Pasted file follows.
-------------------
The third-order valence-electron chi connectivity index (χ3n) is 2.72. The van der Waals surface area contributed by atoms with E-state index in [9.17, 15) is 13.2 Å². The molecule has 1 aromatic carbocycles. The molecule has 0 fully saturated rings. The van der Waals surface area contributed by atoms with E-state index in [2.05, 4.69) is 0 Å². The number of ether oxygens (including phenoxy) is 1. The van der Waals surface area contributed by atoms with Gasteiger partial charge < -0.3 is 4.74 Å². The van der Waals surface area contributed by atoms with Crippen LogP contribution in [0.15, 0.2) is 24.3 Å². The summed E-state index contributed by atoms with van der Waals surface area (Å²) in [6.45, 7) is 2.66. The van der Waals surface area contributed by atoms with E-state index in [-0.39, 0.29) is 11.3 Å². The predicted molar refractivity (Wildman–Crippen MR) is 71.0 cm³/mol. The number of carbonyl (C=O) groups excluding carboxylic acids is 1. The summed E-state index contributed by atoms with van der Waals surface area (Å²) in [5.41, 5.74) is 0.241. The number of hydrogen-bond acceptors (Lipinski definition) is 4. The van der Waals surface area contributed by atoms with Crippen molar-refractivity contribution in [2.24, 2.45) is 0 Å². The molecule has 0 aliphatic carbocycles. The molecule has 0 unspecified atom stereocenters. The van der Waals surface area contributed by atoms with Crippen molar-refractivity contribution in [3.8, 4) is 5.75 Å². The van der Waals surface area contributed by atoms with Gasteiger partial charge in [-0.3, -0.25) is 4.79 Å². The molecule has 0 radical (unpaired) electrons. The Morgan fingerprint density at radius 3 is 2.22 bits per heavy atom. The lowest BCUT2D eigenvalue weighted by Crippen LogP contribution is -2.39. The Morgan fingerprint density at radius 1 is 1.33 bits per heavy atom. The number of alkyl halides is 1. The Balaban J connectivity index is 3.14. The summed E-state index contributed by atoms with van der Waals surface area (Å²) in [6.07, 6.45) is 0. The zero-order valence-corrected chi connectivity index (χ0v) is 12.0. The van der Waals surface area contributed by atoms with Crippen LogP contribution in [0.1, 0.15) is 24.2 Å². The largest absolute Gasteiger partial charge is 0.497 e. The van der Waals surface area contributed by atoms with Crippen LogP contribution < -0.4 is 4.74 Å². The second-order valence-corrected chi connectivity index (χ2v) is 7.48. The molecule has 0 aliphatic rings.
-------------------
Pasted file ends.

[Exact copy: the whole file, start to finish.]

The third-order valence-electron chi connectivity index (χ3n) is 2.72. The van der Waals surface area contributed by atoms with E-state index in [9.17, 15) is 13.2 Å². The molecule has 1 aromatic carbocycles. The molecule has 0 fully saturated rings. The van der Waals surface area contributed by atoms with E-state index in [2.05, 4.69) is 0 Å². The number of ether oxygens (including phenoxy) is 1. The van der Waals surface area contributed by atoms with Gasteiger partial charge < -0.3 is 4.74 Å². The van der Waals surface area contributed by atoms with Crippen LogP contribution in [0.15, 0.2) is 24.3 Å². The summed E-state index contributed by atoms with van der Waals surface area (Å²) in [6.45, 7) is 2.66. The van der Waals surface area contributed by atoms with E-state index in [-0.39, 0.29) is 11.3 Å². The predicted molar refractivity (Wildman–Crippen MR) is 71.0 cm³/mol. The number of carbonyl (C=O) groups excluding carboxylic acids is 1. The summed E-state index contributed by atoms with van der Waals surface area (Å²) in [5.41, 5.74) is 0.241. The number of hydrogen-bond acceptors (Lipinski definition) is 4. The van der Waals surface area contributed by atoms with Crippen molar-refractivity contribution in [2.24, 2.45) is 0 Å². The molecule has 0 aliphatic carbocycles. The molecule has 0 unspecified atom stereocenters. The van der Waals surface area contributed by atoms with Crippen molar-refractivity contribution in [3.8, 4) is 5.75 Å². The van der Waals surface area contributed by atoms with Gasteiger partial charge in [-0.3, -0.25) is 4.79 Å². The molecule has 0 radical (unpaired) electrons. The Morgan fingerprint density at radius 3 is 2.22 bits per heavy atom. The lowest BCUT2D eigenvalue weighted by Crippen LogP contribution is -2.39. The Morgan fingerprint density at radius 1 is 1.33 bits per heavy atom. The number of alkyl halides is 1. The Balaban J connectivity index is 3.14. The summed E-state index contributed by atoms with van der Waals surface area (Å²) in [6.07, 6.45) is 0. The zero-order valence-corrected chi connectivity index (χ0v) is 12.0. The van der Waals surface area contributed by atoms with Crippen LogP contribution in [0.1, 0.15) is 24.2 Å². The largest absolute Gasteiger partial charge is 0.497 e. The van der Waals surface area contributed by atoms with Crippen LogP contribution < -0.4 is 4.74 Å². The second-order valence-corrected chi connectivity index (χ2v) is 7.48. The molecule has 0 aliphatic rings.